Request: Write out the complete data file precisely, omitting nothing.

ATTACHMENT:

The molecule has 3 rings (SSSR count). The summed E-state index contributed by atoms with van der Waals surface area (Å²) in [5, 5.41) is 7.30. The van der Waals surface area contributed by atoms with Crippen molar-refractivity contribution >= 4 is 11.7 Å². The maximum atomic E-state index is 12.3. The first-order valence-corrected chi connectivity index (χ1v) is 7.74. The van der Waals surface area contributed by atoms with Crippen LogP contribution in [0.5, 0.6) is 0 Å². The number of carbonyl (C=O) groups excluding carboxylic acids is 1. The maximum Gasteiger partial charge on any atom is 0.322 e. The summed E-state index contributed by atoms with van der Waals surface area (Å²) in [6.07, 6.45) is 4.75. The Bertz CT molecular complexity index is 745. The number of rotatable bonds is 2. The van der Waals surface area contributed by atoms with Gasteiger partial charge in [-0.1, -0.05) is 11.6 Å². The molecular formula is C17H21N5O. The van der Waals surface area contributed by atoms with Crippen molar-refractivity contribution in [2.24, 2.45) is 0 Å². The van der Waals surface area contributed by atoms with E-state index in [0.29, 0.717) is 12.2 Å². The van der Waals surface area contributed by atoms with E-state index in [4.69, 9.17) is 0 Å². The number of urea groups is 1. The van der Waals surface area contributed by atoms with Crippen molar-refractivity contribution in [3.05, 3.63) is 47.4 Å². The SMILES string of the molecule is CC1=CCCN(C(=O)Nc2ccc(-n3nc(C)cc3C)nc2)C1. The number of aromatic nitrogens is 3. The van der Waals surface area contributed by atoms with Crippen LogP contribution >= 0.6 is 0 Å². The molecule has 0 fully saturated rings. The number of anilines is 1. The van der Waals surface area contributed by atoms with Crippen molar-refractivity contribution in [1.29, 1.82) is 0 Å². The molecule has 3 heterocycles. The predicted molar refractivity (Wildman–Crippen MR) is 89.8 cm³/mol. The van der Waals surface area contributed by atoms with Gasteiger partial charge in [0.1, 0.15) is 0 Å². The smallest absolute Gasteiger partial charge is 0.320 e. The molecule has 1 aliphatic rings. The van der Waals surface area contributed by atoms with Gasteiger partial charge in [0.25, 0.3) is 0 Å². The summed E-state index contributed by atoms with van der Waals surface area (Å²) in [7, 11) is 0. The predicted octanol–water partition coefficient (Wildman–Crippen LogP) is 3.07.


The molecule has 3 rings (SSSR count). The summed E-state index contributed by atoms with van der Waals surface area (Å²) in [5, 5.41) is 7.30. The van der Waals surface area contributed by atoms with Crippen molar-refractivity contribution >= 4 is 11.7 Å². The maximum atomic E-state index is 12.3. The first-order valence-corrected chi connectivity index (χ1v) is 7.74. The van der Waals surface area contributed by atoms with Crippen LogP contribution in [0.5, 0.6) is 0 Å². The number of carbonyl (C=O) groups excluding carboxylic acids is 1. The maximum Gasteiger partial charge on any atom is 0.322 e. The summed E-state index contributed by atoms with van der Waals surface area (Å²) in [6.07, 6.45) is 4.75. The Bertz CT molecular complexity index is 745. The number of rotatable bonds is 2. The van der Waals surface area contributed by atoms with Gasteiger partial charge in [-0.1, -0.05) is 11.6 Å². The molecular formula is C17H21N5O. The van der Waals surface area contributed by atoms with Crippen molar-refractivity contribution in [2.24, 2.45) is 0 Å². The van der Waals surface area contributed by atoms with E-state index in [0.29, 0.717) is 12.2 Å². The van der Waals surface area contributed by atoms with E-state index in [4.69, 9.17) is 0 Å². The number of urea groups is 1. The van der Waals surface area contributed by atoms with Crippen molar-refractivity contribution in [3.05, 3.63) is 47.4 Å². The SMILES string of the molecule is CC1=CCCN(C(=O)Nc2ccc(-n3nc(C)cc3C)nc2)C1. The number of aromatic nitrogens is 3. The van der Waals surface area contributed by atoms with Crippen LogP contribution >= 0.6 is 0 Å². The molecule has 0 fully saturated rings. The number of anilines is 1. The van der Waals surface area contributed by atoms with Crippen molar-refractivity contribution in [1.29, 1.82) is 0 Å². The molecule has 3 heterocycles. The predicted molar refractivity (Wildman–Crippen MR) is 89.8 cm³/mol. The van der Waals surface area contributed by atoms with Gasteiger partial charge in [0.1, 0.15) is 0 Å². The smallest absolute Gasteiger partial charge is 0.320 e. The molecule has 1 aliphatic rings. The van der Waals surface area contributed by atoms with Gasteiger partial charge in [0.25, 0.3) is 0 Å². The summed E-state index contributed by atoms with van der Waals surface area (Å²) in [7, 11) is 0. The predicted octanol–water partition coefficient (Wildman–Crippen LogP) is 3.07.